Senate confirms Bernhardt as Interior secretary |

Senate confirms Bernhardt as Interior secretary

Acting Secretary David Bernhardt visiting Watson Hopper Inc. in Hobbs, New Mexico.
Tami A. Heilemann/U.S. Department of the Interior/FLICK

The U.S. Senate confirmed Rifle native David Bernhardt as the 53rd Secretary of the Interior on Thursday.

Bernhardt has served as acting director of Interior, which oversees the National Park Service and the Bureau of Land Management, since former Secretary Ryan Zinke’s departure in January.

The U.S. Senate confirmed Bernhardt in a 56-41 vote. Colorado’s Republican U.S. Sen. Cory Gardner supported Bernhardt’s confirmation. Democratic Sen. Michael Bennet did not.

“I’ve known David for over 20 years now, and I am confident his experience at the Department of Interior makes him more than qualified to do this job,” Gardner said in a statement. “David understands how important issues like conservation and moving the Bureau of Land Management West are to the people of Colorado, and that makes his confirmation today great news for our state.”

Third District Congressman Scott Tipton also issued a statement following the Senate vote to confirm Bernhardt.

“As a native of the 3rd Congressional District in Colorado and a career advocate for responsible multiple use of our public lands, David is well-suited for his new role,” Tipton said. “He is a dignified public servant and has shown his dedication in his roles of Deputy Secretary and Acting Secretary of the Interior.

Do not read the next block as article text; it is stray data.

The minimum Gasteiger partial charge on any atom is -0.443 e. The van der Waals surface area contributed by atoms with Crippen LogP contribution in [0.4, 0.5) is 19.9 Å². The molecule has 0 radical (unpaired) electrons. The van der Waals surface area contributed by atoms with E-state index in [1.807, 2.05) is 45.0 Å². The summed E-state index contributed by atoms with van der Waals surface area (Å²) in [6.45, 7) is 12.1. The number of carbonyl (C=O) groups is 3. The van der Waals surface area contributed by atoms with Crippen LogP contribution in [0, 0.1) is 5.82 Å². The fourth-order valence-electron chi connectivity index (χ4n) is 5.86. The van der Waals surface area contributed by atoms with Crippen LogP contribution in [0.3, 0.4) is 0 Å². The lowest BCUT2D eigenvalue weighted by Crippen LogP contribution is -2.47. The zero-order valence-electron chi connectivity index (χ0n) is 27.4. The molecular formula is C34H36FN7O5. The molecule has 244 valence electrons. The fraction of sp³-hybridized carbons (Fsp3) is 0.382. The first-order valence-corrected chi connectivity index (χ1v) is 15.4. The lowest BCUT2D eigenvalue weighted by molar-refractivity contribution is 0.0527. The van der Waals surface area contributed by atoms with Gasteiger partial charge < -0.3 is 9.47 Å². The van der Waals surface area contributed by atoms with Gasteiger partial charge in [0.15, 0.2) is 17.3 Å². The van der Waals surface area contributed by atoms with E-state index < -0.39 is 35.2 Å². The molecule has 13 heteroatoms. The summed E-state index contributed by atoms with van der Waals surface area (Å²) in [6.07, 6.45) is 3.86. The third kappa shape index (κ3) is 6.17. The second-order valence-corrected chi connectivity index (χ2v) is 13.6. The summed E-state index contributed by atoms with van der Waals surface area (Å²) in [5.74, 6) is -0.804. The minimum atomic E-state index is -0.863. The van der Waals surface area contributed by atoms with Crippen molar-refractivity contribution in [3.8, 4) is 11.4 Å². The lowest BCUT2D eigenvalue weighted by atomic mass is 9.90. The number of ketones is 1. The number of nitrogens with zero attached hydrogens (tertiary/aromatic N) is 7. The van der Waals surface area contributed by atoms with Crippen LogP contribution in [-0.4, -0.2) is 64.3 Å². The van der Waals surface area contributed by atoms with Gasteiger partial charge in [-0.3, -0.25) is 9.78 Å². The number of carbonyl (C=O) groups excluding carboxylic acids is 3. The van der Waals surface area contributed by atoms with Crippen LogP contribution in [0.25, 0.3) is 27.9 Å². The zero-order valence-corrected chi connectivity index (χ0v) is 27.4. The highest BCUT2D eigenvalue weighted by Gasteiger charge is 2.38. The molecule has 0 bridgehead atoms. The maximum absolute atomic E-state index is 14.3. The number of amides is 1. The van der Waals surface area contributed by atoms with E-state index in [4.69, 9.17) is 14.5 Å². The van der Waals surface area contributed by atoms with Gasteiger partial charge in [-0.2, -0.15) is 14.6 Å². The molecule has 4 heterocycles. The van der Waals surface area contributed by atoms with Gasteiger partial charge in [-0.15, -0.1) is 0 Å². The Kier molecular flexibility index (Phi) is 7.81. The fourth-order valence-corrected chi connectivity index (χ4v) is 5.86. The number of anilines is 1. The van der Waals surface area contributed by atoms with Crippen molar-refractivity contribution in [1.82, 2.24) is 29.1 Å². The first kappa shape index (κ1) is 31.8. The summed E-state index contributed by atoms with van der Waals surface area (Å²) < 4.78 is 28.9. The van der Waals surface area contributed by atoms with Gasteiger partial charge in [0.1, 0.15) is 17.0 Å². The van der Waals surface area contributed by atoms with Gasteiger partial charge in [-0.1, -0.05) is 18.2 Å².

“I am excited to continue working with him on public lands issues,” Tipton added. “I thank the Senate for a quick confirmation and wish David well in his new full-time job.”

Conservation groups had opposed Bernhardt’s appointment, pointing to his recent past as an oil and gas lobbyist before he was tapped to be the Interior’s No. 2 official two years ago.

“Being a Colorado native does not give David Bernhardt special qualifications for running the Department of the Interior, and shame on Sen. Gardner for letting the fox guard the henhouse simply because he’s from the same neighborhood,” Kelly Nordini, executive director for Conservation Colorado, said in a statement.

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